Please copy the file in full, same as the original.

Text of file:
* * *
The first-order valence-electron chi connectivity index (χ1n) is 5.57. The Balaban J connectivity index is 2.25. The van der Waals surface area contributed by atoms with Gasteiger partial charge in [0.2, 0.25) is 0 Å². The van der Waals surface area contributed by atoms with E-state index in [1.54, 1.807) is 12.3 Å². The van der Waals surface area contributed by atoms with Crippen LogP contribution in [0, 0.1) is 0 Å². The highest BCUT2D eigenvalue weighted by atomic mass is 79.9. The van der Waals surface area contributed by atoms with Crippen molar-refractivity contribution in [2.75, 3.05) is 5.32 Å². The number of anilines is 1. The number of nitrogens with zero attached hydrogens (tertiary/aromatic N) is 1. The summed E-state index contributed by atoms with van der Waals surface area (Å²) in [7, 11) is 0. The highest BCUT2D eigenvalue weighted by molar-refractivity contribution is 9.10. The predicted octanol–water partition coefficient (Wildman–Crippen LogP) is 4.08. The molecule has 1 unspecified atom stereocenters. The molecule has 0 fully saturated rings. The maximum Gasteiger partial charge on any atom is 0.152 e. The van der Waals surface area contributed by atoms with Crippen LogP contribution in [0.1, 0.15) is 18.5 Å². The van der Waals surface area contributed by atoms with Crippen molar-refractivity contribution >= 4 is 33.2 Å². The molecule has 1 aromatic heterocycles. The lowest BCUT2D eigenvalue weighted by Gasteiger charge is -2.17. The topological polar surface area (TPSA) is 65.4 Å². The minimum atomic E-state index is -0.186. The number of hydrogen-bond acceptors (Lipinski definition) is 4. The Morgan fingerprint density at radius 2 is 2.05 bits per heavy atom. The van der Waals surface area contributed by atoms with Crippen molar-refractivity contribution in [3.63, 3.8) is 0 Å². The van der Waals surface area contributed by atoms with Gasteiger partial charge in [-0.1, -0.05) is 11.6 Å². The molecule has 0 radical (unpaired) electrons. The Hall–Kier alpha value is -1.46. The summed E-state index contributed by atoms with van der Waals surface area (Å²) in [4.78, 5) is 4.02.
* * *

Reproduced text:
The first-order valence-electron chi connectivity index (χ1n) is 5.57. The Balaban J connectivity index is 2.25. The van der Waals surface area contributed by atoms with Gasteiger partial charge in [0.2, 0.25) is 0 Å². The van der Waals surface area contributed by atoms with E-state index in [1.54, 1.807) is 12.3 Å². The van der Waals surface area contributed by atoms with Crippen LogP contribution in [0, 0.1) is 0 Å². The highest BCUT2D eigenvalue weighted by atomic mass is 79.9. The van der Waals surface area contributed by atoms with Crippen molar-refractivity contribution in [2.75, 3.05) is 5.32 Å². The number of anilines is 1. The number of nitrogens with zero attached hydrogens (tertiary/aromatic N) is 1. The summed E-state index contributed by atoms with van der Waals surface area (Å²) in [7, 11) is 0. The highest BCUT2D eigenvalue weighted by molar-refractivity contribution is 9.10. The predicted octanol–water partition coefficient (Wildman–Crippen LogP) is 4.08. The molecule has 1 unspecified atom stereocenters. The molecule has 0 fully saturated rings. The maximum Gasteiger partial charge on any atom is 0.152 e. The van der Waals surface area contributed by atoms with Crippen LogP contribution in [0.1, 0.15) is 18.5 Å². The van der Waals surface area contributed by atoms with Crippen molar-refractivity contribution >= 4 is 33.2 Å². The molecule has 1 aromatic heterocycles. The lowest BCUT2D eigenvalue weighted by Gasteiger charge is -2.17. The topological polar surface area (TPSA) is 65.4 Å². The minimum atomic E-state index is -0.186. The number of hydrogen-bond acceptors (Lipinski definition) is 4. The Morgan fingerprint density at radius 2 is 2.05 bits per heavy atom. The van der Waals surface area contributed by atoms with Crippen molar-refractivity contribution in [3.63, 3.8) is 0 Å². The van der Waals surface area contributed by atoms with Gasteiger partial charge in [-0.1, -0.05) is 11.6 Å². The molecule has 0 radical (unpaired) electrons. The Hall–Kier alpha value is -1.46. The summed E-state index contributed by atoms with van der Waals surface area (Å²) in [4.78, 5) is 4.02.